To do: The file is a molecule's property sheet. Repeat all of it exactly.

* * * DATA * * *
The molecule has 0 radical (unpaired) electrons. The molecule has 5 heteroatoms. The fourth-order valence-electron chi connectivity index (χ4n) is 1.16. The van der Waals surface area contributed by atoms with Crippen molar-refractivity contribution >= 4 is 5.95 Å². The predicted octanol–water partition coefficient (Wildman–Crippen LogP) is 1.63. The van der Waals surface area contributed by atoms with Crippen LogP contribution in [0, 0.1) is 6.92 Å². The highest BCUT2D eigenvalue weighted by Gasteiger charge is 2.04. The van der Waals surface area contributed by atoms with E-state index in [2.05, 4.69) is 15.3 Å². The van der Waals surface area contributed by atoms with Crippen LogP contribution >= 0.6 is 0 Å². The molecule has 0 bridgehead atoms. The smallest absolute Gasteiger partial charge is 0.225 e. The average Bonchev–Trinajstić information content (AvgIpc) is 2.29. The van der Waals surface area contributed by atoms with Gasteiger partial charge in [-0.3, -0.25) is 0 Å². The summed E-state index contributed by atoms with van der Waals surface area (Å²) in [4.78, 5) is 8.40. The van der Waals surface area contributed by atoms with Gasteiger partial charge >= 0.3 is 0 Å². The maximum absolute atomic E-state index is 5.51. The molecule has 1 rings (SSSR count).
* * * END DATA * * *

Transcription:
The molecule has 0 radical (unpaired) electrons. The molecule has 5 heteroatoms. The fourth-order valence-electron chi connectivity index (χ4n) is 1.16. The van der Waals surface area contributed by atoms with Crippen molar-refractivity contribution >= 4 is 5.95 Å². The predicted octanol–water partition coefficient (Wildman–Crippen LogP) is 1.63. The van der Waals surface area contributed by atoms with Crippen LogP contribution in [0, 0.1) is 6.92 Å². The highest BCUT2D eigenvalue weighted by Gasteiger charge is 2.04. The van der Waals surface area contributed by atoms with E-state index in [2.05, 4.69) is 15.3 Å². The van der Waals surface area contributed by atoms with Crippen LogP contribution >= 0.6 is 0 Å². The molecule has 0 bridgehead atoms. The smallest absolute Gasteiger partial charge is 0.225 e. The average Bonchev–Trinajstić information content (AvgIpc) is 2.29. The van der Waals surface area contributed by atoms with Gasteiger partial charge in [-0.3, -0.25) is 0 Å². The summed E-state index contributed by atoms with van der Waals surface area (Å²) in [4.78, 5) is 8.40. The van der Waals surface area contributed by atoms with Gasteiger partial charge >= 0.3 is 0 Å². The maximum absolute atomic E-state index is 5.51. The molecule has 1 rings (SSSR count).